The purifying or sanctifying property of the Yahweh-Name being connected with bloodshedding, as prefigured in the law, necessitates the death of him who becomes the medium of its manifestation. The prophetic testimony is direct upon this point. "Thou, 0 Serpent," said the Spirit, "shalt bruise the heel of the Woman's Seed" (Gen. iii. 15). And this seed was to come out of Abraham's son, as it is written, "in Isaac a Seed shall be chosen for thee;" and to show that he was to be a sacrificial man, the Elohim told him to "offer him for a burnt offering upon one of the mountains of the land of Moriah which should be shown." In obedience to this command, Abraham travelled with Isaac a journey of three days, until they arrived at the mountain where the temple afterwards stood. He laid upon Isaac the wood upon which he was to be bound, and led him as a lamb to the slaughter. Having erected an altar, he laid him thereon upon the wood, and took the knife to slay him. This he would have done, but for the interference of heaven. God ordered him to spare Isaac, and to finish the offering by slaying a ram in his place. The release of Isaac was a resurrection to life -- a type of the future literal resurrection of the Seed to descend from him (Gen. xxi. 12; xxii. 6,9,13). This was the death and resurrection of the Yahweh-Name bearer represented to Abraham dramatically. It taught him, that the Seed to be chosen for him, who was to "possess the gate of His enemies, and in whom all the nations of the earth shall be blessed," should suffer a violent death, and then rise again to fulfil his destiny. Abraham saw this, and therefore named the place of the offering YAHWEH-YIREH, He who shall be will provide -- "In the mount Yahweh shall be seen" (verse 14).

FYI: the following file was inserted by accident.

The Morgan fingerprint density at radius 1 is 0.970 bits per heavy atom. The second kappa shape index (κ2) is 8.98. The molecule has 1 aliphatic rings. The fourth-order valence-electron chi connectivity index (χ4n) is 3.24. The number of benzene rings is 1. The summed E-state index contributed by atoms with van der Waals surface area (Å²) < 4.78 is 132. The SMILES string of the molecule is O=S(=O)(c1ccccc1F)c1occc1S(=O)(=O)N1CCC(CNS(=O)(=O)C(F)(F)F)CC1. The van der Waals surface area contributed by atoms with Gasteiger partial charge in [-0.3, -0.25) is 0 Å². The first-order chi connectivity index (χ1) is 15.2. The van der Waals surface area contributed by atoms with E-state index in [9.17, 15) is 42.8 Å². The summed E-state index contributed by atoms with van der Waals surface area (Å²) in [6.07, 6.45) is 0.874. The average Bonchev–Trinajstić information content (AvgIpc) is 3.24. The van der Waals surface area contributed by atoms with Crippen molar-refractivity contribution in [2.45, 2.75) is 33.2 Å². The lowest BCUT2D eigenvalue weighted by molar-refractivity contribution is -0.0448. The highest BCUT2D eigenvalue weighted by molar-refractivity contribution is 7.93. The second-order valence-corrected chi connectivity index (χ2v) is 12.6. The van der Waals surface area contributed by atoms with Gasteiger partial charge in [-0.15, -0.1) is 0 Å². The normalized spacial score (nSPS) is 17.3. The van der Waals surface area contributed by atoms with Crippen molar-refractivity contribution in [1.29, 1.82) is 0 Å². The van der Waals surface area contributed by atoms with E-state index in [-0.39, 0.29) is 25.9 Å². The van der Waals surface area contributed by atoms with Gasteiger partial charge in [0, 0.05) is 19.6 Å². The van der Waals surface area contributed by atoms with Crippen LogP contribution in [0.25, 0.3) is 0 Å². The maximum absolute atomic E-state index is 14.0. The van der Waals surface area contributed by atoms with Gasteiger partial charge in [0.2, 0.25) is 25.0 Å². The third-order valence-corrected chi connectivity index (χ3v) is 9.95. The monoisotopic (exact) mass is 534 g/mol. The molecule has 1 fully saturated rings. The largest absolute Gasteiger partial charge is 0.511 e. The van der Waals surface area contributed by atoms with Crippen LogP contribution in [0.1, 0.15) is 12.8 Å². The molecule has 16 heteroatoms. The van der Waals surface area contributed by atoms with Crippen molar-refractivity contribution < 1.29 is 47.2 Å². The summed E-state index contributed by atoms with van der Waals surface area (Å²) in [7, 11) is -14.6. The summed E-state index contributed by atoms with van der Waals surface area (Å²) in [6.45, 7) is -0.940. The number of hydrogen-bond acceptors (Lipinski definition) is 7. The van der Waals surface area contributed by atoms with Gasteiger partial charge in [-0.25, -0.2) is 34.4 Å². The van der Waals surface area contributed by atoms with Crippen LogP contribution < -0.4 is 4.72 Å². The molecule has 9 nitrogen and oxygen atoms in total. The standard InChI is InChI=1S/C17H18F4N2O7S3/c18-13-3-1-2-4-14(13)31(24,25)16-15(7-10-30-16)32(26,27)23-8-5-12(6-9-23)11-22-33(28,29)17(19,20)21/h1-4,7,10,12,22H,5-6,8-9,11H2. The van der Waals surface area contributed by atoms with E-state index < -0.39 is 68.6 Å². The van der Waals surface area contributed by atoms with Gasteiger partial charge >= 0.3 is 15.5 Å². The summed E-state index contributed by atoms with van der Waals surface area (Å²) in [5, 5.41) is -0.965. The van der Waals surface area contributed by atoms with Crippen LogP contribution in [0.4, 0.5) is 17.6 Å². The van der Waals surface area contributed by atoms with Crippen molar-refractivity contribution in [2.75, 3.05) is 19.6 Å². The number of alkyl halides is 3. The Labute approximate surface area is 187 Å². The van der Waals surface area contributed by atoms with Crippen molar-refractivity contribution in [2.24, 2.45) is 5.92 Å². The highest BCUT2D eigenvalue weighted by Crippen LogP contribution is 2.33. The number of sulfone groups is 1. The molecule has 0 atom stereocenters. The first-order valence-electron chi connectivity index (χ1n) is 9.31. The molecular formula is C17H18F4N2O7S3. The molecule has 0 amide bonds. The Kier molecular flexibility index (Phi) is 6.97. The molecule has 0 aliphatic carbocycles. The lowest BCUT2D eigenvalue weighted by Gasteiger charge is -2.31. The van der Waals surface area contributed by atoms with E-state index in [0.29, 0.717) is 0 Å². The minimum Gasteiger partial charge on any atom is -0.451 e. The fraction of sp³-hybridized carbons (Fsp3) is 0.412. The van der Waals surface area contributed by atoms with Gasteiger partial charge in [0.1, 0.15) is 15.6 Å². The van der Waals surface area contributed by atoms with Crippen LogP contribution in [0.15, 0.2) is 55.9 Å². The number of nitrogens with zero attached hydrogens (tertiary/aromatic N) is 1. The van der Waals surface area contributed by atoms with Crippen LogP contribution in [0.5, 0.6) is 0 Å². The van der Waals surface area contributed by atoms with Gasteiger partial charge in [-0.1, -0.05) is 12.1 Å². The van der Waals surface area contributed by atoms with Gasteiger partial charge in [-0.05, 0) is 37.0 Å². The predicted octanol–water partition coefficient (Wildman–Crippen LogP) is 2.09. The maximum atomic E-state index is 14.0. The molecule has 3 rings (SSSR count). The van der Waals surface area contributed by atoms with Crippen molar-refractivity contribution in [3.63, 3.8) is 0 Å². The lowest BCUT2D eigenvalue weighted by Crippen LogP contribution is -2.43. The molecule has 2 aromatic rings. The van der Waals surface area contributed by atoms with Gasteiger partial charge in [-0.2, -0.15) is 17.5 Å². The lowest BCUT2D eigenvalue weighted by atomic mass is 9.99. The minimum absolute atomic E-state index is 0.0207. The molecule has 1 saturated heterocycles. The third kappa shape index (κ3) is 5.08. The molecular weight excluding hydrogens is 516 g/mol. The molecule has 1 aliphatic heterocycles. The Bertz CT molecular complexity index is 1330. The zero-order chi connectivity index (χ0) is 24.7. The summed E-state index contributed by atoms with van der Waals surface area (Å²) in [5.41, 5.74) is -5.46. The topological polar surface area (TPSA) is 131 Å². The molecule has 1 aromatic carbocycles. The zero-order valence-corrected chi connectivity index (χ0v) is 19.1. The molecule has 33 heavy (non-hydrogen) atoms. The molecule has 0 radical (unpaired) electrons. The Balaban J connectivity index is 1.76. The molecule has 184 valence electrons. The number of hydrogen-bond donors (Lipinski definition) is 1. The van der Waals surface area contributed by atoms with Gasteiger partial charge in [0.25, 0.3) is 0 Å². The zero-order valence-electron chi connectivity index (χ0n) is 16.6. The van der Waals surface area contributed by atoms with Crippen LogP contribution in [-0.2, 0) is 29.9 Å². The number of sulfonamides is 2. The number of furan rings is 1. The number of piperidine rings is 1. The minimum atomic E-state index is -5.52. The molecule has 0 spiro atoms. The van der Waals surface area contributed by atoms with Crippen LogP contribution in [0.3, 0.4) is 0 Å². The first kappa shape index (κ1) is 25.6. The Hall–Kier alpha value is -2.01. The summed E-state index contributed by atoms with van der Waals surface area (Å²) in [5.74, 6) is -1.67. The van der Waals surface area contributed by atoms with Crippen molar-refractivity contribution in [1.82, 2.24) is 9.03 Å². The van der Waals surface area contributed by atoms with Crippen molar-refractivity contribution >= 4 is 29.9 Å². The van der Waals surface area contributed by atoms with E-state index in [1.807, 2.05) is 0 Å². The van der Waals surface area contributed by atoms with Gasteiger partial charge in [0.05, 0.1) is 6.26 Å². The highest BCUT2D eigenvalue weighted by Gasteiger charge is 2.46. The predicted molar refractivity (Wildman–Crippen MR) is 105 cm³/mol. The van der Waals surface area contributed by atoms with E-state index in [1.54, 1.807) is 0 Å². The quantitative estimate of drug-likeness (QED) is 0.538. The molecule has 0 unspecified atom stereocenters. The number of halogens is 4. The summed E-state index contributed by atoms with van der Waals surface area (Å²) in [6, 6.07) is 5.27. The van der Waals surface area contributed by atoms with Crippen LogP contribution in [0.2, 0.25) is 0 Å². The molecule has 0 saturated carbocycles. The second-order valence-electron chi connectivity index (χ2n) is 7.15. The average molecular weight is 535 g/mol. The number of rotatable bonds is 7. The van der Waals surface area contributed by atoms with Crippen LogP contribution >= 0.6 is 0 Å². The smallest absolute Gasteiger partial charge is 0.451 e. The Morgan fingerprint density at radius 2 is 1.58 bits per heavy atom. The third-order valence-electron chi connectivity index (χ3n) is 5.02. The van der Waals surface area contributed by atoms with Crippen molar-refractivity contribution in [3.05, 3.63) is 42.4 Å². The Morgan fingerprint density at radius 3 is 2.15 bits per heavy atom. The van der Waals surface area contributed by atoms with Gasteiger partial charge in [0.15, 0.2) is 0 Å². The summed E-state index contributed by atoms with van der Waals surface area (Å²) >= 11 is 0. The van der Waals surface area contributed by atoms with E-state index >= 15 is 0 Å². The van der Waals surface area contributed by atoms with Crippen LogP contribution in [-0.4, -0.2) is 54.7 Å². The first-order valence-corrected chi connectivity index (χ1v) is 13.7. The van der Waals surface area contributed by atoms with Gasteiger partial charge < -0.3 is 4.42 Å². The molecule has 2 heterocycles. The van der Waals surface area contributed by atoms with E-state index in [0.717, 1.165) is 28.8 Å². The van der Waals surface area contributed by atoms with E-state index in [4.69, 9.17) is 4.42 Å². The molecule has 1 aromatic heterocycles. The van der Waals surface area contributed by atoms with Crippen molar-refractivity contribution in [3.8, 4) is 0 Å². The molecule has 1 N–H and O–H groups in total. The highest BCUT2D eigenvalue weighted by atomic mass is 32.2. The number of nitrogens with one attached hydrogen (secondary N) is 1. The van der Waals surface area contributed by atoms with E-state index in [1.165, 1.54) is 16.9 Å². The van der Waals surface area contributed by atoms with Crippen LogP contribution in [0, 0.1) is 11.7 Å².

The prophets are full of testimony illustrative of this remarkable representation. "The Songs of Zion" treat largely of the sufferings of the Spirit's name. The Spirit in David says, "they pierced my hands and my feet" (Psal. xxii. 16); and "He shall be filled with iron and the shaft of a spear" (2 Sam. xxiii. 7); and in Dan. ix. 26, "Messiah shall be cut off;" and in Isai. liii., speaking of the Deity's "righteous servant," the Spirit saith, "Yahweh has caused to lay upon Him the iniquity of us all ... for the transgression of my people was he stricken; when thou shalt make a trespass-offering of his nephesh, soul," or life, "he shall see a seed; ... through his knowledge shall my righteous servant make a justification for many; and he shall bear their iniquities. Therefore I will apportion to him among the great and the mighty; he shall divide the spoil; because that he hath poured out his nephesh or soul (contained in the blood) unto death."

Such was to be the Name of the Christ in fact and doctrine -- a personage, the descendant and antitype of Isaac, in his sacrifice and resurrection, who should be the Sin-Bearer and justifier of his people, through their belief of the things, or knowledge concerning him. When Jesus appeared, and was crucified and rose again, the Yahweh-Name was no longer absolutely a testimony to be fulfilled; it became a living reality -- the Truth Incarnate; and "the Name of Christ" became "the Name of Jesus Christ;" and all that is predicted of the Spirit's Name is to be fulfilled in Jesus and his Brethren.